Co-designing a healthier future

A small team in East Sussex is harnessing the knowledge of older people to co-design an integrated Minor Injuries and Illness Unit (MIIU) that – they believe – will lead to improved patient experiences, and are looking to learn from others around the country.

Older people are, by far, the biggest users of health and care services, so it makes sense that they should have a part to play in informing the way those services are designed and delivered.

Rye, Winchelsea and District Memorial Hospital is a community hospital incorporating: a nineteen-bed inpatient facility; outpatient clinics; a community well-being centre; a fifty-five-bed sheltered housing scheme; a GP surgery; and a planned care home.  The site is managed and administered on behalf of the local community by the Board and Trustees of Rye, Winchelsea and District Memorial Hospital charity, which is responsible for realising the initial vision of an integrated and multi-disciplinary resource centre for older people.

Working with SECAmb (the South East Coast Ambulance Service), the charity is currently embarking on the development of proposals to establish a Minor Injuries and Illness Unit (MIIU) on the hospital site.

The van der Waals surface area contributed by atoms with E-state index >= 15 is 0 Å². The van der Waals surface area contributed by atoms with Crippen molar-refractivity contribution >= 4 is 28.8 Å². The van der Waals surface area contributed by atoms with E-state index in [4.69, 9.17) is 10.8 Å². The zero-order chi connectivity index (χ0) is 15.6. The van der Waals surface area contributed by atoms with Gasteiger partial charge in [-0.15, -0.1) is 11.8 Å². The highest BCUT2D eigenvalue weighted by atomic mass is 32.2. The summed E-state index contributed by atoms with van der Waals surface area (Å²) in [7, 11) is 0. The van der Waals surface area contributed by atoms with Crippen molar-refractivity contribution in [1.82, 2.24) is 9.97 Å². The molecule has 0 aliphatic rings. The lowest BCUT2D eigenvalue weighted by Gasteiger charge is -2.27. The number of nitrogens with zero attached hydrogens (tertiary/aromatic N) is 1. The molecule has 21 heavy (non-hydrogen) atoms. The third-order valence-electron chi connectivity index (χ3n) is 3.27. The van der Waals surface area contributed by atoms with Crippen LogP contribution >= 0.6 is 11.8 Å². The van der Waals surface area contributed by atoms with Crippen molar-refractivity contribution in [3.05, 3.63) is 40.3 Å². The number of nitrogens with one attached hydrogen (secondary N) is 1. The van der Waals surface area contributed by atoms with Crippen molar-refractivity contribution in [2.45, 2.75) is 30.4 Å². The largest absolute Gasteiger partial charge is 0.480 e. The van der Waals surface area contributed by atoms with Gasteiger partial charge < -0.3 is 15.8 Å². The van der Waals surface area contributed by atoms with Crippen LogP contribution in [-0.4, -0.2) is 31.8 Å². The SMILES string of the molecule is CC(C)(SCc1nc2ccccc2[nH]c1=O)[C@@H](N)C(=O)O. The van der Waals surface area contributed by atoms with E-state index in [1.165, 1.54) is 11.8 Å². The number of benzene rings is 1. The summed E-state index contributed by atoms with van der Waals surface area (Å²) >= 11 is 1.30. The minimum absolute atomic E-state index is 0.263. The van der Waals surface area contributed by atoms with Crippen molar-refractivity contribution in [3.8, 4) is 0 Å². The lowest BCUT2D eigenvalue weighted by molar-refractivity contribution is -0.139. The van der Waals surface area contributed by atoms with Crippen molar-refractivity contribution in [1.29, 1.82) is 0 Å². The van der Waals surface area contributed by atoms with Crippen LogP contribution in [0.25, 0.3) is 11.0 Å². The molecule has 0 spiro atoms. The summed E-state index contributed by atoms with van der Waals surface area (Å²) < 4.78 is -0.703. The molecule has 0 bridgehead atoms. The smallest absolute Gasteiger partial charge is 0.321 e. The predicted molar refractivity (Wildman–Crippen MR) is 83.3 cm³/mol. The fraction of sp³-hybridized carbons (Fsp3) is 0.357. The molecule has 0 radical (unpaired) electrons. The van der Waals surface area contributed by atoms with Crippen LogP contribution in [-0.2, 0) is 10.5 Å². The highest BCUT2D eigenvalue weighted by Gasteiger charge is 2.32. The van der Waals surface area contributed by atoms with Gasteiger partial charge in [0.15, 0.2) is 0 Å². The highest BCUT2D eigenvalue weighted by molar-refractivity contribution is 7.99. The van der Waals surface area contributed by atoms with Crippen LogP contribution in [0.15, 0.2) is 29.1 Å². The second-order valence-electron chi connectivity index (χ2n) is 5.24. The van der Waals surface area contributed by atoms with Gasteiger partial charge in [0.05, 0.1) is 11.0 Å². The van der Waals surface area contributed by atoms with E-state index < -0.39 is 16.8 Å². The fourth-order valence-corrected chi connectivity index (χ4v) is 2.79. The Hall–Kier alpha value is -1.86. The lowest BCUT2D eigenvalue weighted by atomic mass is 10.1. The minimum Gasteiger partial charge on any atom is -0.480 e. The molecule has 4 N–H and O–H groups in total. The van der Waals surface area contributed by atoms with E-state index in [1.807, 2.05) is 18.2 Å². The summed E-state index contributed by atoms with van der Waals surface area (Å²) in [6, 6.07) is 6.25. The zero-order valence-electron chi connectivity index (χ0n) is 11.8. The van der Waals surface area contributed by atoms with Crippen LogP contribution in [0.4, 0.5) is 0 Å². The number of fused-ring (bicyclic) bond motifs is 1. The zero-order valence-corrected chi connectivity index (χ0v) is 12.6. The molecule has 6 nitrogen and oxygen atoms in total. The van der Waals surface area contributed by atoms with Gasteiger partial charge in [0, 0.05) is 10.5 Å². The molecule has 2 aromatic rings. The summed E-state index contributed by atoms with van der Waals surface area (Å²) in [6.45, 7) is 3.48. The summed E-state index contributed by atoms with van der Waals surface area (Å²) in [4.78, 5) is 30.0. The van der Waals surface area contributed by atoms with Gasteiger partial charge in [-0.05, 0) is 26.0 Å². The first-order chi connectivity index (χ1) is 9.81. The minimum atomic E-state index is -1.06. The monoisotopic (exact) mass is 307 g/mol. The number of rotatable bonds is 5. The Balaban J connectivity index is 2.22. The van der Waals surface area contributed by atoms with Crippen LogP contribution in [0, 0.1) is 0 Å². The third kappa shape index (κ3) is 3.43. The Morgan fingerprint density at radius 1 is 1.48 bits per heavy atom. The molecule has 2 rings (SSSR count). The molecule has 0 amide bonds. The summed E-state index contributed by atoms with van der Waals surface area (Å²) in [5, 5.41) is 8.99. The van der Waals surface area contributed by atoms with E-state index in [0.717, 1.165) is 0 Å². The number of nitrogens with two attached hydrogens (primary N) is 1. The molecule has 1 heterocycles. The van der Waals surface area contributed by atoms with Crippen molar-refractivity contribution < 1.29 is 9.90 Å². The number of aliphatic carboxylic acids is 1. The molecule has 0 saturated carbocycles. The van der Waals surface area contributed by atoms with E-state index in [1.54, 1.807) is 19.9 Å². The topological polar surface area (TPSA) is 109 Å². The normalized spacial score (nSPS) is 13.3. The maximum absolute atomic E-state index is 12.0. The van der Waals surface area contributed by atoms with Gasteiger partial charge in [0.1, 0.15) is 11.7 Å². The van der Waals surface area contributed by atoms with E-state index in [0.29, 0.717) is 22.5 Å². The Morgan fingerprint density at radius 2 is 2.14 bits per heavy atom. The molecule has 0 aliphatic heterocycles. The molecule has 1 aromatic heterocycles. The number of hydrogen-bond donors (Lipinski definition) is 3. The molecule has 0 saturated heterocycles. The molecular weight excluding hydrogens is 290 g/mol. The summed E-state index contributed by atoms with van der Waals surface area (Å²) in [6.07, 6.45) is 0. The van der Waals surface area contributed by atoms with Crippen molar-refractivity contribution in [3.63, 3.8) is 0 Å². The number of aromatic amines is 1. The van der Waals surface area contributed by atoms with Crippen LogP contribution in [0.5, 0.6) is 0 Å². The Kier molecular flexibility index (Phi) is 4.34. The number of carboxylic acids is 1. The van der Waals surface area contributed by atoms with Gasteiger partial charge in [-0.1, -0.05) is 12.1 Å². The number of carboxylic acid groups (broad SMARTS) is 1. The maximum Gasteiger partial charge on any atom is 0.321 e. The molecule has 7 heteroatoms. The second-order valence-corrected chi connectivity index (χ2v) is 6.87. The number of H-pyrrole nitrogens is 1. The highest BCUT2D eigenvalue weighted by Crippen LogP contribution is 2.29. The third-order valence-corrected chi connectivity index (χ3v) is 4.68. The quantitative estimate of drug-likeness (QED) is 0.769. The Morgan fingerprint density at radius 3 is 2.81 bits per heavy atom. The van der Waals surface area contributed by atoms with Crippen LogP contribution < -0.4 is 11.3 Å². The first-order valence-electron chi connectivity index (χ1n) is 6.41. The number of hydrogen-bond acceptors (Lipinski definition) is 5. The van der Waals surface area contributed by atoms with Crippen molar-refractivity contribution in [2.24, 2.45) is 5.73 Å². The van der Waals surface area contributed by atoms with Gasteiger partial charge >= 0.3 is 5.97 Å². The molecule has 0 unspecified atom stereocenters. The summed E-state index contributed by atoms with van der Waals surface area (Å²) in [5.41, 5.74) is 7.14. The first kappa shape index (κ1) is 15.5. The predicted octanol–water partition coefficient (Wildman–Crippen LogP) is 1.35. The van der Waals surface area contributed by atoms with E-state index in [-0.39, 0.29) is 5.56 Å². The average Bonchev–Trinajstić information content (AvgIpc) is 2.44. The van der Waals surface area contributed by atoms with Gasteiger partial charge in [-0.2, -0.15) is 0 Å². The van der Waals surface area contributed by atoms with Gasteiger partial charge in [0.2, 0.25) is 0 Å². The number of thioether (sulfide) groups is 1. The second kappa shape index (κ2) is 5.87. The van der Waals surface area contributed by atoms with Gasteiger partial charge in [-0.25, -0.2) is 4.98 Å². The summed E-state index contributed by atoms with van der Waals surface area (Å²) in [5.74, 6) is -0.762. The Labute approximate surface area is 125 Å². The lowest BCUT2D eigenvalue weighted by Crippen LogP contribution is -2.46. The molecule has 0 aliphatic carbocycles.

A project team has been established to work with relevant organisations and local residents to co-design a service that will: [a] provide immediate access to assessment, triage and treatment of minor injuries and illnesses by skilled clinical practitioners; and [b] link to existing ongoing support through the range of health and social care facilities located at the community hospital site.

This innovative approach, which aims to integrate emergency care into a wider range of community services, will have particular benefits for older people who are significant users of emergency services and are more likely to be adversely affected by long waits and unnecessary trips to A&E departments. 

Overall, the proposed service will:

  • Reduce demand on hospital A&E departments, reducing waiting times for those who need to be there;
  • Make best use of finite ambulance service resources; and
  • Free up clinical staff to attend calls that are classified as life threatening, critical or likely to require urgent treatment at a secondary care facility.

The Project Team would love to hear of any similar developments elsewhere in the country and are happy to share their progress with anyone working on innovative ways of providing emergency care, particularly where co-production and service integration are key features.  In the first instance, please contact

Photo by Georg Arthur Pflueger on Unsplash

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